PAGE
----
As we go into 2012, here are the biggest questions on my mind for the next 12 months.
#1. When will elections happen? Perhaps the biggest question. Will elections happen, as initially agreed upon, by the end of February? Or will this transition government be given a mandate to govern for longer? And if it does govern longer, will it continue to enjoy wide parliamentary support? Another way to ask the question is: will Antonis Samaras put country above personal ambition?
#2. Will Loukas Papademos continue to be popular? So far, the newly appointed prime minister has enjoyed good ratings. In fact, over the past month, he has managed to win over many of the people who had no opinion of him before November, meaning he is making a good first impression. Will this last or will the friction of power take its toll? And if remains popular will he be able to do things that George Papandreou could not?
#3. Will progress on reform be stronger? After a strong start in 2010, progress on reform slowed in 2011. Will the reform program be adhered to better? Will the government stand up to special interests and unions? Will the bill to open up professions truly open them up or will exemptions water it down significantly? Will the government bite the bullet and fire people from the public sector?
#4. What kind of participation will there be in the haircut? The government is reporting good progress in its discussions with the private sector over the haircut. What will the participation rate be? Will there be holdouts or any conditions attached to the haircut?
#5. What conditions will Greece commit to get a second bailout? Besides implementing the first bailout better and besides negotiating a haircut, the government also needs to negotiate a new bailout agreement. What will those conditions be? What new areas will come under the troika’s jurisdiction? What are the new areas of reform?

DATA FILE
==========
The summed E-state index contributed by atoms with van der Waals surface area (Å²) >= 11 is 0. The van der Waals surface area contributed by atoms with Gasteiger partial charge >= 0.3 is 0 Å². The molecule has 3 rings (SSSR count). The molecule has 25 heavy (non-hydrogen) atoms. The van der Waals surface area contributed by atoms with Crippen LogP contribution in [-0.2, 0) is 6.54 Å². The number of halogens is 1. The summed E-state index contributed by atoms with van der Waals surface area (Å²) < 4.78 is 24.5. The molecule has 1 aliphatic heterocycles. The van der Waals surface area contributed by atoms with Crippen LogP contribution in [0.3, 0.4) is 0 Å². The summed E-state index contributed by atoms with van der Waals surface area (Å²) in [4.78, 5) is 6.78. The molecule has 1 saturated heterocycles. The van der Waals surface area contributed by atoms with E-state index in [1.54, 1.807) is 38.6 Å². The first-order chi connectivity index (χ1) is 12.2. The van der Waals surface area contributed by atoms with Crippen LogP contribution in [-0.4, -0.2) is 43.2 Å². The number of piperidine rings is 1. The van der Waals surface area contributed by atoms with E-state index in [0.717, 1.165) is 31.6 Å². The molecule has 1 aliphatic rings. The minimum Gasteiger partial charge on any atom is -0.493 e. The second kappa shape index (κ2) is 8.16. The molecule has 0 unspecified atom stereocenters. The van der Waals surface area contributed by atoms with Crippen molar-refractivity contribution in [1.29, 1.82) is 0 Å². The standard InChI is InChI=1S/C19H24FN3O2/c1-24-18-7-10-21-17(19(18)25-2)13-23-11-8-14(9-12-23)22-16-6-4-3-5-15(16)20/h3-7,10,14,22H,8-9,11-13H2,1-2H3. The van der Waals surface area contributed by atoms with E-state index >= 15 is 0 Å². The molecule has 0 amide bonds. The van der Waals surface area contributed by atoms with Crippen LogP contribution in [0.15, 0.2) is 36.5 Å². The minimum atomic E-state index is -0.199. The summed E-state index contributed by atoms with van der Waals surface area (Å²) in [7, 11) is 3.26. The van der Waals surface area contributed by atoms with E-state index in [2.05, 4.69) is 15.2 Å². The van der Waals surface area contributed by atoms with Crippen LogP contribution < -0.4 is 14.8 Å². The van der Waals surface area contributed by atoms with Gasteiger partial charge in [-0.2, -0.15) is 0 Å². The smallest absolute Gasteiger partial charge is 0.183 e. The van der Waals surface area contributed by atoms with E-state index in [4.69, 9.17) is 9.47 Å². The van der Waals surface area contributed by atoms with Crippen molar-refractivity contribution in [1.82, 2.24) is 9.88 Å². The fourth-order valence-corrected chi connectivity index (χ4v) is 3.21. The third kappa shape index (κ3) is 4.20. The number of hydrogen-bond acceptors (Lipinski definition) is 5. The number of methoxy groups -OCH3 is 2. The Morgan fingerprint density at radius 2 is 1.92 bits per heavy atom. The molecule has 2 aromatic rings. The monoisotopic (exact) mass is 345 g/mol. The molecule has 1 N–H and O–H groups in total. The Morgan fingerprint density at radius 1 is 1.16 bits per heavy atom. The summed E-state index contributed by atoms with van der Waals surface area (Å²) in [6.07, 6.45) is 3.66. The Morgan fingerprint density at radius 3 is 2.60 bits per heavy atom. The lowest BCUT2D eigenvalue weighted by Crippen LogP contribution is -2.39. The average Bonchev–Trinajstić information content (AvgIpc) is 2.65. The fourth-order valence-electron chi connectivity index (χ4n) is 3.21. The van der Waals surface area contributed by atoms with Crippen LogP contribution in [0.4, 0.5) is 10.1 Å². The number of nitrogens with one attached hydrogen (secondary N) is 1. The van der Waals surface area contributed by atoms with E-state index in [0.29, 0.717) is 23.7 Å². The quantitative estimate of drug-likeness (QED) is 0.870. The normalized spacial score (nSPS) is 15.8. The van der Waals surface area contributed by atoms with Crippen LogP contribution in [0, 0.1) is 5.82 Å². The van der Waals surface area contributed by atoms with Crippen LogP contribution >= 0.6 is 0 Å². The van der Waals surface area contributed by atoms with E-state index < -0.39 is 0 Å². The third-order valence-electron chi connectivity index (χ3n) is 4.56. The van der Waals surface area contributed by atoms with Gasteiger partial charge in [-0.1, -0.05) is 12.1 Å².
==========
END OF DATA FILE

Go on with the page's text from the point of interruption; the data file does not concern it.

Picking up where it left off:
#6. Will privatizations happen? The government has budgeted to raise €6 bn from privatizations in 2012. Will those privations happen? Already the targeted privatizations for 2011 have mostly slipped. Will that change? And what price will various assets fetch under these tough economic conditions?
#7. Will Greece hit its revenue target? Greece’s fiscal plan for 2012 is heavily weighted towards increasing revenues, which will be tough to do in an ever contracting economy. Much depends on better tax collection. Can the government raise revenues in an economy that will shrink by 2.8%?
#8. Will the economy rebound? Almost every forecast for GDP during this crisis has proven to be optimistic. The economy is expected to grow in 2013, but then again, it was supposed to grow in 2012 as well. Will Greece continue to experience a deepening recession or will the economy hit bottom in 2012 and then start to recover?
#9. Will Greek society implode? Greek society is at a breaking point. Tensions are high, protests are continuing and frustration is mounting. Violence, at least at the criminal level, is growing. Mental and physical health is deteriorating and suicide rates are rising. Will society keep making sacrifices or will it give up? Will the government have the leadership and vision to keep the country together for another one or two years until the economy turns?
#10. Will the Eurozone implode? The final big question for Greece is the future of the Eurozone. With Italy in trouble and with markets being generally skeptical of new measures that Europe’s leaders promulgated in December 2011, what happens to the Eurozone is a big question mark. More and more economists are betting on the breakup of the Eurozone. Are they right? What happens to Greece then?
Lots of questions for 2012. Stay tuned on www.greekdefaultwatch.com/ for answers. May 2012 turn out better than 2011.